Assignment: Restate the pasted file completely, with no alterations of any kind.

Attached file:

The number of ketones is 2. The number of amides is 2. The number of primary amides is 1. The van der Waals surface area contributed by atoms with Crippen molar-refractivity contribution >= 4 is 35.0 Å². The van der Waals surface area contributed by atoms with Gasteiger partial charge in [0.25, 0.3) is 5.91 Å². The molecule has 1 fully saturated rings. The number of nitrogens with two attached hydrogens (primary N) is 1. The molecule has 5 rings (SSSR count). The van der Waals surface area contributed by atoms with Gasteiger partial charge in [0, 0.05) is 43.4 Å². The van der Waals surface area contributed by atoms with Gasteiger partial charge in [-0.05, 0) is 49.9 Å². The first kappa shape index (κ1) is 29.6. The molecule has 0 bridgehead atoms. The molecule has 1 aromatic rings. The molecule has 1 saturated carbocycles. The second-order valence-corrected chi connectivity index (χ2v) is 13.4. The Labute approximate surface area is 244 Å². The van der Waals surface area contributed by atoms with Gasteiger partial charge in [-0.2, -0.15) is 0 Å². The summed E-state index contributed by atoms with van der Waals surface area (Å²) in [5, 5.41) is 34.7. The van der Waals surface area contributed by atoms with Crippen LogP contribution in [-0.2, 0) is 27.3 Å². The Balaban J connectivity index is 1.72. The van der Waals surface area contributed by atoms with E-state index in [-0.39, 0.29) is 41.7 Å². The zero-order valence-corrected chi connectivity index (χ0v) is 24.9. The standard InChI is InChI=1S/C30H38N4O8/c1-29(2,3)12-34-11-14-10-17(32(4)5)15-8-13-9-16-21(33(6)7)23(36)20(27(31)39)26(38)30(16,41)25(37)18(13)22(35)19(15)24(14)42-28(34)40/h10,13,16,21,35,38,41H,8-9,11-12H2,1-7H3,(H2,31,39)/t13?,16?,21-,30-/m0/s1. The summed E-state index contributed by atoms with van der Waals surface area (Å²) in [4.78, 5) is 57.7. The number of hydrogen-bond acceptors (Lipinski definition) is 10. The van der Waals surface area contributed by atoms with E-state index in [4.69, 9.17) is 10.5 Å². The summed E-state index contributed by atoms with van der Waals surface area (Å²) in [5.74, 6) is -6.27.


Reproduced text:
The number of ketones is 2. The number of amides is 2. The number of primary amides is 1. The van der Waals surface area contributed by atoms with Crippen molar-refractivity contribution >= 4 is 35.0 Å². The van der Waals surface area contributed by atoms with Gasteiger partial charge in [0.25, 0.3) is 5.91 Å². The molecule has 1 fully saturated rings. The number of nitrogens with two attached hydrogens (primary N) is 1. The molecule has 5 rings (SSSR count). The van der Waals surface area contributed by atoms with Gasteiger partial charge in [0, 0.05) is 43.4 Å². The van der Waals surface area contributed by atoms with Gasteiger partial charge in [-0.05, 0) is 49.9 Å². The first kappa shape index (κ1) is 29.6. The molecule has 0 bridgehead atoms. The molecule has 1 aromatic rings. The molecule has 1 saturated carbocycles. The second-order valence-corrected chi connectivity index (χ2v) is 13.4. The Labute approximate surface area is 244 Å². The van der Waals surface area contributed by atoms with Gasteiger partial charge in [-0.2, -0.15) is 0 Å². The summed E-state index contributed by atoms with van der Waals surface area (Å²) in [5, 5.41) is 34.7. The van der Waals surface area contributed by atoms with Crippen LogP contribution in [-0.2, 0) is 27.3 Å². The Balaban J connectivity index is 1.72. The van der Waals surface area contributed by atoms with E-state index in [-0.39, 0.29) is 41.7 Å². The zero-order valence-corrected chi connectivity index (χ0v) is 24.9. The standard InChI is InChI=1S/C30H38N4O8/c1-29(2,3)12-34-11-14-10-17(32(4)5)15-8-13-9-16-21(33(6)7)23(36)20(27(31)39)26(38)30(16,41)25(37)18(13)22(35)19(15)24(14)42-28(34)40/h10,13,16,21,35,38,41H,8-9,11-12H2,1-7H3,(H2,31,39)/t13?,16?,21-,30-/m0/s1. The summed E-state index contributed by atoms with van der Waals surface area (Å²) in [4.78, 5) is 57.7. The number of hydrogen-bond acceptors (Lipinski definition) is 10. The van der Waals surface area contributed by atoms with E-state index in [4.69, 9.17) is 10.5 Å². The summed E-state index contributed by atoms with van der Waals surface area (Å²) in [5.74, 6) is -6.27.